Shipper interest in Mediterranean rises on North Europe routing delays

Shipper interest in Mediterranean rises on North Europe routing delays

Total container traffic at the Port of Genoa rose 14.1 percent in 2017 to 2.6 million TEU, according to port statistics. Photo credit:

Asia-Europe shippers are taking a closer look at southern European ports as intermodal bottlenecks continue to slow container delivery through some of the giant North Europe gateways, with reports of savings of roughly $30 per TEU and more balanced spot rates.

Persistent barge delays through Europe’s two busiest container ports, Rotterdam and Antwerp, continue to frustrate shippers. The latest congestion update from intermodal operator Contargo reports that Antwerp barge waiting times are currently 24 to 48 hours, and at Rotterdam are 12 to 96 hours.

This adds to the standard transit time offered by carriers on the Shanghai-to-Rotterdam route, which for Maersk Line is 26 days compared with 30 days to Genoa, and for CMA CGM is 28 days for Shanghai-Rotterdam and 31 days to Genoa.

The supply chain heads from two global shippers told that they have been looking for alternative routes into Europe, and their inquiries to carriers have been coming back with encouraging results.

Carriers make Mediterranean more attractive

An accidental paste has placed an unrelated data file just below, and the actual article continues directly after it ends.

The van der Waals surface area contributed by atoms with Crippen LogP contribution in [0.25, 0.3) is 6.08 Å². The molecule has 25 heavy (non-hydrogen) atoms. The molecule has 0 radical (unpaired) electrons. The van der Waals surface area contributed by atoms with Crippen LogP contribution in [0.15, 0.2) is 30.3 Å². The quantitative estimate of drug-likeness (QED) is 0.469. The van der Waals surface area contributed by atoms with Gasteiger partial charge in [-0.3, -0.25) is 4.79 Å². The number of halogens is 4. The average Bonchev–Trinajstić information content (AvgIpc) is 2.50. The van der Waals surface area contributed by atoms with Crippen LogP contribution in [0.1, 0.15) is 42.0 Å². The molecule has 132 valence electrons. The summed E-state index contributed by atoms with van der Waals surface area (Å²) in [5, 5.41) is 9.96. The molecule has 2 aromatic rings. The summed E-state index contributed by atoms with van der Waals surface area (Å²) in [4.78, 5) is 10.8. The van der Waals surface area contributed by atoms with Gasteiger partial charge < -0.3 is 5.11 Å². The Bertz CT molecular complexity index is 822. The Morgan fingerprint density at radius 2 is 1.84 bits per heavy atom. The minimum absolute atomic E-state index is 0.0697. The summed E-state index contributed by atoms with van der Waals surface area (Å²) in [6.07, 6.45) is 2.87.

“A lot of carriers are pushing the Mediterranean to us and the deals are getting interesting. A year ago the same deal would have been more expensive via Northern Europe but now the Mediterranean deals are looking good,” the supply chain director of a global wholesaler told

He said a recently completed analysis on the price difference between northern and southern ports found that end-to-end it was $28 more per TEU from East Asia to Hamburg compared with the Mediterranean.

The Mediterranean has gained 1.1 percentage point of market share in imports from Asia for 26.9 percent from 2013 to 2017, according to data from Container Trade Statistics.  

A logistics executive for a Europe shipper, which ships about 5,000 TEU through Mediterranean ports, said services from carriers was definitely putting the Mediterranean routing more on his radar, but he said the price differential and transit time was not yet large enough for him to shift more volume from Rotterdam.